Colonel Sigel directed me to take the right flank, and then proceeded into the valley below the camp and opened fire of cannon upon it., I in the mean time moving to the edge of the bluff and opening fire with my carbines, for the purpose of distracting the attention of the enemy, being at too great a distance to do much execution. A few minutes before Colonel Sigel opened fire I heard the firing at the opposite end of the camp, and sent word to him that General Lyon was engaged. This was a little after 6 a.m. The enemy ran out of their camp, which was of cavalry, and contained the headquarters and tents of McCulloch and Mcintosh. Colonel Sigel then took position on their camp ground, and I moved up along the bluff.

Up to this time I had observed wagons and horsemen moving off wards the west and going south along the Fayetteville road, the point where we struck the camp being in the valley below that road and probably 2 miles from where it crosses the creek. At this time I was about a mile from the main command, it being on the west side of the Valley, while I was on the bluff and higher up, when I observed a large body of cavalry forming and approaching the command. I immediately sent word to Colonel Sigel, and retired myself, as it was getting between me and him. I was obliged to go back to the ford to get across the creek, and in the mean time the cavalry had formed to charge, and had been broken up by Colonel Sigel and put to flight, though their officers raved and stormed and tore their hair in trying to make their men advance.

When I reached Colonel Sigel again he told me he was going to advance, and to take my place on the left flank, which I did, keeping in line with the advance along the road. After advancing a short distance, I think to within about half a mile to the Fayetteville crossing, and over a mile from where we first engaged, the command encountered a concealed battery on or near the Fayetteville road, into which ours had forked. The action here was hot, and there was continual cannonading, with some firing of musketry, for I should think half an hour. I could see but little, being mostly in the timber to the left with my company, among which bullets, shot, and shell frequently struck, without, however, killing a man. At that time really were in doubt if it were not our own troops firing upon us.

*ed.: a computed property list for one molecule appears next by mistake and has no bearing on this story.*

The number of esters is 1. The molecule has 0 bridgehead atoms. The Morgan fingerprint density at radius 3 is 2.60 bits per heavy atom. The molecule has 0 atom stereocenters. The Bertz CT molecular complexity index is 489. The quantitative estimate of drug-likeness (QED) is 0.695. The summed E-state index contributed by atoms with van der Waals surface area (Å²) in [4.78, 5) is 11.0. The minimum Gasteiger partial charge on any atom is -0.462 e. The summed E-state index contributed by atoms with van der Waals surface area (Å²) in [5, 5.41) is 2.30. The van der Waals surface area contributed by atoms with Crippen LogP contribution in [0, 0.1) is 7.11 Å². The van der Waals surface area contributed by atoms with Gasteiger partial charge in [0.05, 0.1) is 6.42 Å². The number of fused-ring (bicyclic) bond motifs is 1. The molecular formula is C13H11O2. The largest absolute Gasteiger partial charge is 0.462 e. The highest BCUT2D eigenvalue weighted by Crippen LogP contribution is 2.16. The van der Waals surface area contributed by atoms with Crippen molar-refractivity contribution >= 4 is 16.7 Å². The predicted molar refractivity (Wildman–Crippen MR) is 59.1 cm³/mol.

At about 10 o’clock one of my corporals told me that one of Colonel Sigel’s staff officers had brought an order to retreat, and as all the troops in sight were retreating I did so too, bringing up the rear. After retiring about one

Cavalryman in Regular U.S. Army 1861

Cavalryman in Regular U.S. Army 1861

anda half miles, during which we were fired on from a bushy hill-side by a body of men whom I repulsed, but who caused the loss of one of our remaining guns by killing a wheel-horse, I saw Colonel Sigel at the spring where we camped the first night when returning from Dug Springs. It was then decided to move south on the Fayetteville road till we could go out and circle round the enemy towards Springfield. We then had my company, 56 men, about 150 infantry, badly demoralized, one piece, and two caissons.